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  • Eastern New Mexico University searching for next president

PORTALES, N.M. (AP) — The president of Eastern New Mexico University has announced plans to retire this summer. Patrice Caldwell has spent more than four decades working for the university. She started as a faculty member, and served in various department leadership roles before becoming president. Caldwell told the Board of Regents on Friday that she will retire on July 1. The board says it already has started a nationwide search for her replacement. Nearly 5,000 students were enrolled at the university's main campus in Portales last fall. The university also has campuses in Ruidoso and Roswell.

  • New Mexico to fund free college for more students this fall

SANTA FE, N.M. (AP) — New Mexico is expected to expand one of the country's most generous free college programs for nearly all adults. The state Legislature has planned $75 million to fund the program for a year in a bill expected to be signed into law by Gov. Michelle Lujan Grisham. The "Opportunity Scholarship" is intended to help adults return to college if they couldn't finish in the past. If the funding is expended beyond a year, the program's broad eligibility would make it possible for people to move to New Mexico, establish residency, and get a free degree. The program covers fees and allows students to use federal grants for living expenses.

  • Navajo Nation maintains mask mandate as New Mexico drops it

WINDOW ROCK, Ariz. (AP) — The Navajo Nation says it will maintain a mask mandate even as the last of the states around it dropped the requirement. The tribe implemented a mask mandate early on in the pandemic to prevent the spread of COVID-19. Residents and visitors on the reservation that extends into New Mexico, Utah and Arizona are required to wear masks in public. New Mexico Gov. Michelle Lujan Grisham made a surprise announcement Thursday to lift the state's mask mandate. Utah's requirement for most public settings was short-lived. Arizona never had a statewide mask mandate.

  • Prosecutor: Agreement dismisses charge against undersheriff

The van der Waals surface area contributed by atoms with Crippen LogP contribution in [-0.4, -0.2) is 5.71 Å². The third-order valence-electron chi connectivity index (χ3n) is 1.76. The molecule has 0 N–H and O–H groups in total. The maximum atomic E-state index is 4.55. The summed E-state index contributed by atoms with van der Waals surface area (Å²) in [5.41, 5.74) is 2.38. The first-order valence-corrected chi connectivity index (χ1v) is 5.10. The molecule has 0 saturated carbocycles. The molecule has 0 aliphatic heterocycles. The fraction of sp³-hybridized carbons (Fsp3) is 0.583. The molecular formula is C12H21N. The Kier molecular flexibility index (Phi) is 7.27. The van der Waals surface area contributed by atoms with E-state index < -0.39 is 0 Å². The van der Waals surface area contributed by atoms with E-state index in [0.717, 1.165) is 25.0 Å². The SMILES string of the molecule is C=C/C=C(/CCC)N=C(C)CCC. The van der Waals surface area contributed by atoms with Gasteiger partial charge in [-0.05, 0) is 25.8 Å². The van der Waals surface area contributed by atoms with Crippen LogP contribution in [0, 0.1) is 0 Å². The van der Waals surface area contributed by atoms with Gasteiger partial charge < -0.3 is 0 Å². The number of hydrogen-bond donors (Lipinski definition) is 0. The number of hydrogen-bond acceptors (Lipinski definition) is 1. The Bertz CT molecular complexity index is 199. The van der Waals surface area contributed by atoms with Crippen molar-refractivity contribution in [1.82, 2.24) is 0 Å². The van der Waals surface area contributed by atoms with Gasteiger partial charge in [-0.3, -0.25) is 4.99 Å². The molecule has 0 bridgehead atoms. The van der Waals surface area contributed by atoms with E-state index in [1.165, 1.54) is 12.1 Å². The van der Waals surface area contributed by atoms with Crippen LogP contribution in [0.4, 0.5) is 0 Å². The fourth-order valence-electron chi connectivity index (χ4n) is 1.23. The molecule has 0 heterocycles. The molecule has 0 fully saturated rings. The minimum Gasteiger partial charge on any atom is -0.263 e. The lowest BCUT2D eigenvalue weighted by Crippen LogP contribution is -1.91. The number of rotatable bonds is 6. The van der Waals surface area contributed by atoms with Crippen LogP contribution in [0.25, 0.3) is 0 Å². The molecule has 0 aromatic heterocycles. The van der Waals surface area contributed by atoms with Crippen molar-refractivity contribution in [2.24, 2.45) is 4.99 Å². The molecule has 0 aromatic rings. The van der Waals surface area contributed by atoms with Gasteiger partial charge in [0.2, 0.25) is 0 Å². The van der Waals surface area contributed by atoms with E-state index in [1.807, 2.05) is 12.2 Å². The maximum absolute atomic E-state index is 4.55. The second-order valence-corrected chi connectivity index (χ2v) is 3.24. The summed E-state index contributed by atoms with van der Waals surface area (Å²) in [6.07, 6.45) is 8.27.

SANTA FE, N.M. (AP) — A special prosecutor says a northern New Mexico senior sheriff's official has agreed to retire in exchange for dismissal of a felony charge accusing him of ordering deputies to draw their guns against other officers. The charge accusing Rio Arriba County Undersheriff Martin Ray Trjujillo of solicitation to commit aggravated assault upon a police officer was dismissed Monday. Prosecutor Andrea Reeb said it can be refiled if Trujillo doesn't retire at the end of February as agreed. The 2020 incident in which Trujillo was charged involved a confrontation involving then-Sheriff James Lujan and officers attempting to seize his cellphone for an investigation.

  • US land managers to host meetings on Chaco protection plan

FARMINGTON, N.M. (AP) — Federal officials have scheduled a series of public meetings to gather comments on the U.S. Interior Department's proposal to limit oil and gas development on federal land surrounding Chaco Culture National Historic Park. Two in-person meetings will be held Wednesday in Farmington. A virtual meeting will follow Thursday evening. It's part of a process that aims to withdraw federal land holdings within 10 miles of the park boundary, making the area off-limits to oil and gas leasing for 20 years. New leases on federal land in the area will be halted for the next two years while the withdrawal proposal is considered.


Border agency chief faces challenges from within and outsideYUMA, Ariz. (AP) — Chris Magnus has many challenges to overcome in his new role as commissioner of U.S. Customs and Border Protection. Among them are agent discontent, allegations of migrant mistreatment, a failure to recruit more women and an asylum system that many view as broken. In an interview with The Associated Press, Magnus acknowledged morale problems within the nation's largest law enforcement agency but offered no quick answers to the heavy migration flow to the U.S., which attracts more asylum seekers than any other country. Magnus might seem like an unconventional pick. As police chief in Tucson, Arizona, he rejected federal grants to collaborate on border security with the agency he now leads and kept a distance from Border Patrol leaders.

  • Democratic Gov. Michelle Lujan Grisham

Gov. Michelle Lujan Grisham has lifted the state's mask mandate for indoor public spaces. She made the surprise announcement at a news conference Thursday that followed the end of the 30-day legislative session. She cited reduced COVID-19 risk. Washington's governor also announced that state's mandate would be lifted for most places. Until now, New Mexico and Hawaii were the only states that had yet to set a date for lifting their mandates. While cases in New Mexico have been declining, state health officials said masks will still be required in hospitals and other congregate care settings such as nursing homes.

  • Solar project delays create hurdles for New Mexico utility

ALBUQUERQUE, N.M. (AP) — A utility in sun-drenched New Mexico is struggling to get enough solar-generated electricity as it prepares to shut down a coal-fired power plant amid supply chain disruptions. Utility executives say they have a plan to ensure adequate supplies to feed air conditioners and avoid rolling blackouts during peak demands this summer. If approved by regulators, one unit at the San Juan Generating Station slated to close in June would be kept running through September. Despite more pressure to reduce carbon emissions and tackle climate change, experts say many solar projects around the world risk delays or cancellation due to rising material and shipping costs.